Christopher Royal King & Nico Rosenberg


The last year has already produced not only an immense amount of [great] music, resulting from isolation, introspection, and experimentation that comes with plenty of time but also a few fantastic collaborations that had an opportunity to flourish as the artists adapted to the new way of working. I think it’s no secret that the world post the COVID lockdown is never going to be the same. The ability to work from home has given rise to new remote opportunities while shrinking the geographical barrier to nearly zero. For many ventures, there is no need for local presence, and as a result, access to resources beyond the usual barriers has opened. In this context, Christopher Royal King (a member of a very famous and nearly legendary post-rock band This Will Destroy You) and Nico Rosenberg found themselves collaborating remotely on música para nuevos tiempos, which in itself translates to “music for new times”. With Christopher in Los Angeles (US) and Nico in Santiago (Chile), the two created a piece of musical reflection that is indeed applicable to current times. Today I am sharing this wonderful opportunity of premiering a track from their upcoming album on INNI imprint [of which I’ve raved before] as well as an impromptu studio related interview, which I hope that you’ll enjoy.

This album was born from several loops recorded on a lofi cassette that I sent to Chris during the first wave of the Covid. They were mostly violin loops or synthesizers played by me…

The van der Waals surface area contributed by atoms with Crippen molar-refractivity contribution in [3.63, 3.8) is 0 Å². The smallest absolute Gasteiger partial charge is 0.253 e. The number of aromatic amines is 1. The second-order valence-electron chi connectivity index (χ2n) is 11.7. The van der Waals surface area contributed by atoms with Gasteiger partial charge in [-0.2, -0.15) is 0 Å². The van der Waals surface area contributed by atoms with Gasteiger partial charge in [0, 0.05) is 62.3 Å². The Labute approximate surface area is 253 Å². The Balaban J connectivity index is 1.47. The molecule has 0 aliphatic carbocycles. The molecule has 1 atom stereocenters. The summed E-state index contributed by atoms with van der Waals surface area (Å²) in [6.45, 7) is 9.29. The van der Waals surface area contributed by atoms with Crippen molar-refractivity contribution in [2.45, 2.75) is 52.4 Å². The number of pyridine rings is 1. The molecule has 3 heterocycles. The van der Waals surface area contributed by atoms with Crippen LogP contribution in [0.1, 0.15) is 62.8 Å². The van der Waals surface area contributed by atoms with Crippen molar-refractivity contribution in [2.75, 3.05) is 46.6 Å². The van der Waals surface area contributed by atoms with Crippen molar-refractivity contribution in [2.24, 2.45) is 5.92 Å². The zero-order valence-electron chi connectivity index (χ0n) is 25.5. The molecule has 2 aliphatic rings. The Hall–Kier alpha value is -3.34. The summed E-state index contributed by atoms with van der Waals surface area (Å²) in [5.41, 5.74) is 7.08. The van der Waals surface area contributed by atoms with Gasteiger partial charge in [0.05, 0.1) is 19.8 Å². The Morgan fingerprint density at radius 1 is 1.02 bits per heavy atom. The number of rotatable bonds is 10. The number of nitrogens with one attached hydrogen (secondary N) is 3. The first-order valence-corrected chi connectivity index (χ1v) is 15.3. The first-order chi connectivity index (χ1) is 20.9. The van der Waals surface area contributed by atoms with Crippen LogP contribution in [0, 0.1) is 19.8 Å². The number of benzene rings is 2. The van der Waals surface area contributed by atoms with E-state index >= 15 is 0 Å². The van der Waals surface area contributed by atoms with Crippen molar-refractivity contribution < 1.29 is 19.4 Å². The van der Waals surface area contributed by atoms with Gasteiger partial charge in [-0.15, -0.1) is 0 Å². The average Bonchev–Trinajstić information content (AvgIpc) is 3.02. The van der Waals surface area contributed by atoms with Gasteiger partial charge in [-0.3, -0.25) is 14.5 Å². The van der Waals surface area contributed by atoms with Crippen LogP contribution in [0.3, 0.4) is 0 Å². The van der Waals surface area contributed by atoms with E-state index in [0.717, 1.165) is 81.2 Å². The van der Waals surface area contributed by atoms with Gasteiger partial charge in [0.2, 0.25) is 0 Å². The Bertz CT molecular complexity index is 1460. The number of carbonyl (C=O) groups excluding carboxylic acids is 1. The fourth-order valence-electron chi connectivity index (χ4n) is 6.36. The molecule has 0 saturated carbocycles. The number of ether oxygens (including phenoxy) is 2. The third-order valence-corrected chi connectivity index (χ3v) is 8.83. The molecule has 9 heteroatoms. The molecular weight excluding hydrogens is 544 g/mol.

–Nico Rosenberg

I was really enjoying the degraded loops Nico sent me at the beginning of the year and an auditory narrative started to develop. The tonal quality of the recordings were interesting and dynamic – lots of harmonics going.

— Christopher Royal King

Can you share the process of sound design and recording the loops on the lofi cassette?
Nico: Sure. Each track has a unique process of finding a way to make a loop. On some tracks, I used tape loops and on others, I used a digital process like two Kaoss pads simultaneously or the laptop with MaxMSP. But in the end, everything was recorded on a simple lofi cassette that a friend gave me three years ago. It sounds so good when it’s played slower than usual! In ‘Healing’, the cassette was used to record tape loops made with singing wine glasses.

Tell us a bit about the aspects of collaboration, especially while working on the album remotely.
Nico: For me, the most important aspect of making music with someone over the internet is being able to let go of unfinished ideas and look forward to listen how another individual completes them with a personal touch. But in general, collaborating in the arts is having a conversation with another person to create a story.

That’s an impressive modular setup you’ve got there. Any particular new synthesis techniques that you tried on your new album?
Chris: I wish it was mine! The photo is from the synth shop 5G in Tokyo. I’ve really been into 90’s rack synthesizers especially the Roland JV-1080 & the Kurzweil K-2000. Really interesting tonal qualities and love using different hardware midi sequencers to spark ideas.

What are your favourite modules and which next one do you currently have your eyes on?
Chris: I love sequencers and effect processing so the Tiptop Audio Circadian Rhythms is a go-to and love running Mutable Instruments Clouds through the effect/send on my Yamaha cp-70 piano. The new Mutable Instruments Beads looks super interesting along with the 4ms module Spherical Wavetable Navigator.

Be sure to catch the album, out on INNI on April 2nd.